Johnson filed a personal injury lawsuit against Target corporation. Later she found that Target and its lawyers had attached documents to the final pretrial order that included her “social security number, date of birth, financial information, medical information and references to ‘G.J.’, a minor. She filed a sanctions motion in the federal case on the basis that Target had filed the documents in the public federal computer filing system and that Target had violated the Court’s rules that personal information be redacted from filed pleadings. The federal court denied the request for sanctions but required Target to redact the documents containing the personal information.  Plaintiff filed a similar motion before the Seventh Circuit, which was also granted.

After the federal litigation had concluded, Johnson filed a complaint against Target and the lawyers for invasion of privacy and other torts. The defendants moved to dismiss. The trial court dismissed the complaint pursuant to Section 2-619 of the Illinois Code of Civil Procedure on the basis of the absolute litigation privilege, res judicata and collateral estoppel.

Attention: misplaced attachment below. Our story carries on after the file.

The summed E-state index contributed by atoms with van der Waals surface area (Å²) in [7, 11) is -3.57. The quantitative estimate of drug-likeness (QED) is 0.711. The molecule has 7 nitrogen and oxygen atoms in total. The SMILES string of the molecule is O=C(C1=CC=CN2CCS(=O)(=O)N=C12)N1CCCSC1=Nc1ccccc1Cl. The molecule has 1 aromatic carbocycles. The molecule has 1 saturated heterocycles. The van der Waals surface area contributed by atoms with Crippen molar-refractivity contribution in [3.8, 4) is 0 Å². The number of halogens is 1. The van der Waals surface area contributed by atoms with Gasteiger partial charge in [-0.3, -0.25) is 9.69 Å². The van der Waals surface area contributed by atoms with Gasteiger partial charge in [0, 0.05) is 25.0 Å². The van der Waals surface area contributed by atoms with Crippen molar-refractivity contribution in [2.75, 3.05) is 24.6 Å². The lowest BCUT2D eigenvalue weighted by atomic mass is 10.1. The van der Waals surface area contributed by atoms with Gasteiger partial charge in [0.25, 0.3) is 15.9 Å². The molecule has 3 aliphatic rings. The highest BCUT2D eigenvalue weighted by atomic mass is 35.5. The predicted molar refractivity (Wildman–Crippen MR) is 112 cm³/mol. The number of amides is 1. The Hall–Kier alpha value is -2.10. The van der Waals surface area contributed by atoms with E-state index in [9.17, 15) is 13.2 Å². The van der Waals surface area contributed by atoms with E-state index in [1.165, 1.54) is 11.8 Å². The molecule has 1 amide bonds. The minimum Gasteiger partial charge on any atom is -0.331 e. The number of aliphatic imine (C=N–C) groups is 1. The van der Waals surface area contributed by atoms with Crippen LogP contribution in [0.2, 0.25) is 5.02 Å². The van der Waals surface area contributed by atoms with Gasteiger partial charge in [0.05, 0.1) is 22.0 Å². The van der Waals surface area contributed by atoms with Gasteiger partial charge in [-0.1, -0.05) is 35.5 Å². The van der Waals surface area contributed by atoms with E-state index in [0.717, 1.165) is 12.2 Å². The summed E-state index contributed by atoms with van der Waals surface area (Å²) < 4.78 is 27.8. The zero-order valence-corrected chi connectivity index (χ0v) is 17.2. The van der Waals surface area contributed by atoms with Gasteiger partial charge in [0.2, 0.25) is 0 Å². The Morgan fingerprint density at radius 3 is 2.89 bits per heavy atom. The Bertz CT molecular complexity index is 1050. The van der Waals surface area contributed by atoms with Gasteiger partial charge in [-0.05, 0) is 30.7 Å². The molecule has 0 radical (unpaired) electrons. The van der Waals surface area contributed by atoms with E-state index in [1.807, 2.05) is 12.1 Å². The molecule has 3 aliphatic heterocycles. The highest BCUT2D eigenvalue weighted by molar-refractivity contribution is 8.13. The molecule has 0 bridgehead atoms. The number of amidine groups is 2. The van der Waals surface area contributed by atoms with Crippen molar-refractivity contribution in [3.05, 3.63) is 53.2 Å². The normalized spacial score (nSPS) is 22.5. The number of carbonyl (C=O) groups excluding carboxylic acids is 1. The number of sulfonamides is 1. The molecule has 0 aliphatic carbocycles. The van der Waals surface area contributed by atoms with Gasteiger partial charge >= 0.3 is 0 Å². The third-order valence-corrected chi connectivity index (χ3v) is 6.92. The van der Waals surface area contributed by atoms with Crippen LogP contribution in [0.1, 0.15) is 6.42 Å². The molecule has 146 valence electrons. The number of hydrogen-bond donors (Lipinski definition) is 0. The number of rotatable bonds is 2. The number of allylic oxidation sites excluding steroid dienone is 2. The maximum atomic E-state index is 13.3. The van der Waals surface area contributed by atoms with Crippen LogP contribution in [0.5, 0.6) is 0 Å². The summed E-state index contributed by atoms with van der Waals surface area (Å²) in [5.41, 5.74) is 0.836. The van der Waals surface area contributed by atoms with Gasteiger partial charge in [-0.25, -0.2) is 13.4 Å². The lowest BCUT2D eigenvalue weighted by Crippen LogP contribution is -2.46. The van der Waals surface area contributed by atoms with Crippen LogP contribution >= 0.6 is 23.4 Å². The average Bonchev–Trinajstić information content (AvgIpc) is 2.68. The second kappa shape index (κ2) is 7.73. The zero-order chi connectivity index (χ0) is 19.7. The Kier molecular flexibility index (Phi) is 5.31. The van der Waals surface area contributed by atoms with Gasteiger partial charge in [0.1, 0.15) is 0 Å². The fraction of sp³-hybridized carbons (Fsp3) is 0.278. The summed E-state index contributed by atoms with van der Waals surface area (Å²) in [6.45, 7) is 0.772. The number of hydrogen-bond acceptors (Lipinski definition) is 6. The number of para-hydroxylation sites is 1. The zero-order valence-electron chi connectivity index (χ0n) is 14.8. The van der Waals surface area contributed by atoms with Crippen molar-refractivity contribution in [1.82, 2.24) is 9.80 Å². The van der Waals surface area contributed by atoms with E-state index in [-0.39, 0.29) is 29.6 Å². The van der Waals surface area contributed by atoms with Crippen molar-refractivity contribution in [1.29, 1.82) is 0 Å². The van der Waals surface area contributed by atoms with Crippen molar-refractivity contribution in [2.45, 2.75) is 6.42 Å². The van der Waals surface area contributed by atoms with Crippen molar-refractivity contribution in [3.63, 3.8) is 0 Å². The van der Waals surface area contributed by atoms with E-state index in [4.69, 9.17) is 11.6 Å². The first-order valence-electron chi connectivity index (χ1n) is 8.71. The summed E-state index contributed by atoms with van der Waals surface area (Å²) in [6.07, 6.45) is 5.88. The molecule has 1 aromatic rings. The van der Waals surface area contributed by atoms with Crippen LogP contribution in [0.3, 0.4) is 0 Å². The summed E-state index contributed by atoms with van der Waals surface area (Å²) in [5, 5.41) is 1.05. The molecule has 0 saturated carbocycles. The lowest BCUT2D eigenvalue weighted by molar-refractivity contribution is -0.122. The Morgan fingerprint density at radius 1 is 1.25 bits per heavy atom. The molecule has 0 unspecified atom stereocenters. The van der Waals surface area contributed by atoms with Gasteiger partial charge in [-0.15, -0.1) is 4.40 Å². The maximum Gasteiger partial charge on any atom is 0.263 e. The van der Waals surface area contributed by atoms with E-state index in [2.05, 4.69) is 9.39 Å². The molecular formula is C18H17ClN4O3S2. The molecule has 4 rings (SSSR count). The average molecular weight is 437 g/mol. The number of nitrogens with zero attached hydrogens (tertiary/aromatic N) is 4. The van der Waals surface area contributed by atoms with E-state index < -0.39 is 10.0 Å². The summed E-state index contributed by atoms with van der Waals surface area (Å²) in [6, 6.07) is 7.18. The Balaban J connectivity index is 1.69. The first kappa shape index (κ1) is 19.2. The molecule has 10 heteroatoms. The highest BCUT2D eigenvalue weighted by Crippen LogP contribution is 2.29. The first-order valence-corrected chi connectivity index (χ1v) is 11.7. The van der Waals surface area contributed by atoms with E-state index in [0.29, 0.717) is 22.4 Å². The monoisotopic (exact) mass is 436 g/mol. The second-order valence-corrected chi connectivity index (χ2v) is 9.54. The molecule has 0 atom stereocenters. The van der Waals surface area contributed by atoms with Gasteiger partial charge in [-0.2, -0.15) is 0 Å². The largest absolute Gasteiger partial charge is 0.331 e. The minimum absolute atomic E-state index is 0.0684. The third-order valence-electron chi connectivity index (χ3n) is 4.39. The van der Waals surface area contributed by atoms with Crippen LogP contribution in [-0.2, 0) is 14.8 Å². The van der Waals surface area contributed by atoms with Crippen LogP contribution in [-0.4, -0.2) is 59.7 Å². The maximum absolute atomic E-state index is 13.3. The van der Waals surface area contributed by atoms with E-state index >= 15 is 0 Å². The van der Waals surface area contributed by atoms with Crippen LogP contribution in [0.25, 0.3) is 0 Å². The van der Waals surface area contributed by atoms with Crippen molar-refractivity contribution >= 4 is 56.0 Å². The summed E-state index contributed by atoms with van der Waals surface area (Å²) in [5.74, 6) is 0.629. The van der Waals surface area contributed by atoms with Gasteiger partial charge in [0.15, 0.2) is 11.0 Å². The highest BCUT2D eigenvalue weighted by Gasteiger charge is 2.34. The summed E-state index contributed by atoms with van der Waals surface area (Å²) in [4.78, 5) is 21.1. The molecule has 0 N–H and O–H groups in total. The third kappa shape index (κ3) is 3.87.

The Appellate Court affirmed on the basis of the absolute litigation privilege. That privilege holds that “An attorney is absolutely privileged to publish defamatory matter concerning another in communications preliminary to a proposed judicial proceeding, or in the institution of, or during the course and as a part of, a judicial proceeding in which he proceeds as counsel, if he has some relation to the proceeding. The Appellate Court found that the absolute privilege applies to invasion of privacy lawsuits as well. Furthermore, the Appellate Court agreed that the absolute litigation privilege applied also to the other causes of action, such as negligent infliction of emotional distress.

The Appellate Court also noted that “there is no civil cause of action for misconduct in prior litigation.” ¶19 (quoting Harris Trust and Savings Bank v. Phillips, 154 Ill. App. 3d 574, 585 (1987). In other words, the plaintiff was required to litigate this issue in the federal case, not in another lawsuit.  The opinion distinguishes Kurczaba v. Pollock, 318 Ill. App. 3d 686 (2000), which held that the absolute litigation privilege did not apply where a party to litigation sent the complaint to third parties not involved in the litigation.

In sum, this case reminds us that federal sanctions litigation belongs in federal court and should not be relitigated in the state courts.

Edward X. Clinton, Jr.